Resuming my review of my Southern Tour...
I arrived in Natchez, Mississippi early evening on Labor Day, September 6, 2010. There were few open establishments, but one of them was easy walking distance from my room (in an American Best, a fine, inexpensive chain). The restaurant was kind enough to stay open a bit late for me, and it is responsible for kicking off my love of Mexican food, which I had not previously known about! The restaurant's name is La Fiesta Grande, and it was the second of two of a small chain in Natchez:
The meal you see was recommended by the waitress, along with some alterations to fit my dietary tastes and needs -- an out of this world steak, yummy vegetables, and a scrumptious guacamole salad, along with tortilla chips. Too much for me to finish!
In the morning, I had breakfast at one of the recommended spots -- The Castle Restaurant at Dunleith -- and received a wonderful surprise -- a free tour of the grounds! It was only supposed to be a 25-minute tour, but my guide took me around for close to two hours, describing each area in detail!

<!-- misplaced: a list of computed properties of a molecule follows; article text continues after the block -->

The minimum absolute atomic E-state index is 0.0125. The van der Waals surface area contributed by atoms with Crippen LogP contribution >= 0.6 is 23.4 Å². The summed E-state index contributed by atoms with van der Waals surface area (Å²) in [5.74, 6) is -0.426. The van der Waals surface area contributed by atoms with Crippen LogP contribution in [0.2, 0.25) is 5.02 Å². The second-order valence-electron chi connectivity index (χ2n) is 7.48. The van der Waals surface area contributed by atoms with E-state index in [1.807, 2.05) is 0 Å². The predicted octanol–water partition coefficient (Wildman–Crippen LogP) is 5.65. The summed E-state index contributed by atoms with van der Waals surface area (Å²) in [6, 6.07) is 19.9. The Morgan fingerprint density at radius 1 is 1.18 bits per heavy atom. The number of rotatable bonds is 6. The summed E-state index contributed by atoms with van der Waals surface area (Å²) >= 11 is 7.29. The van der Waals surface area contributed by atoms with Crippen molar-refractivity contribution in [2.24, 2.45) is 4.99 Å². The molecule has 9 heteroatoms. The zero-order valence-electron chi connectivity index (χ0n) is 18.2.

Here are some pictures of my experience:
And here is a link to the house's website:
I followed this experience by having a buggy tour of the city, seeing various historical buildings throughout the city. Little things stick out from this tour, like the dual staircases to entrances, one for the ladies, and one for the men:
I ended my time in Natchez on a more somber note, visiting Forks of the Road, where slaves were sold. I had visited the Nationa Underground Railroad Freedom Center in Cincinnati in 2009, and learned about the site, and the stop in Natchez provided continuity between trips:
The irony to this site in Natchez -- in my mind, anyway -- comes from something I learned in a brief stop at the Visitor's Center, where I watched a movie about thie city, and learned that several minority groups -- Blacks, Women, Jews -- contributed much to the development of the Natchez culture.
Natchez is full of history and attractive architecture. Again, I had learned about the city in an Allan Sherman song, as I described earlier. From the food to the sites, I am glad I visited.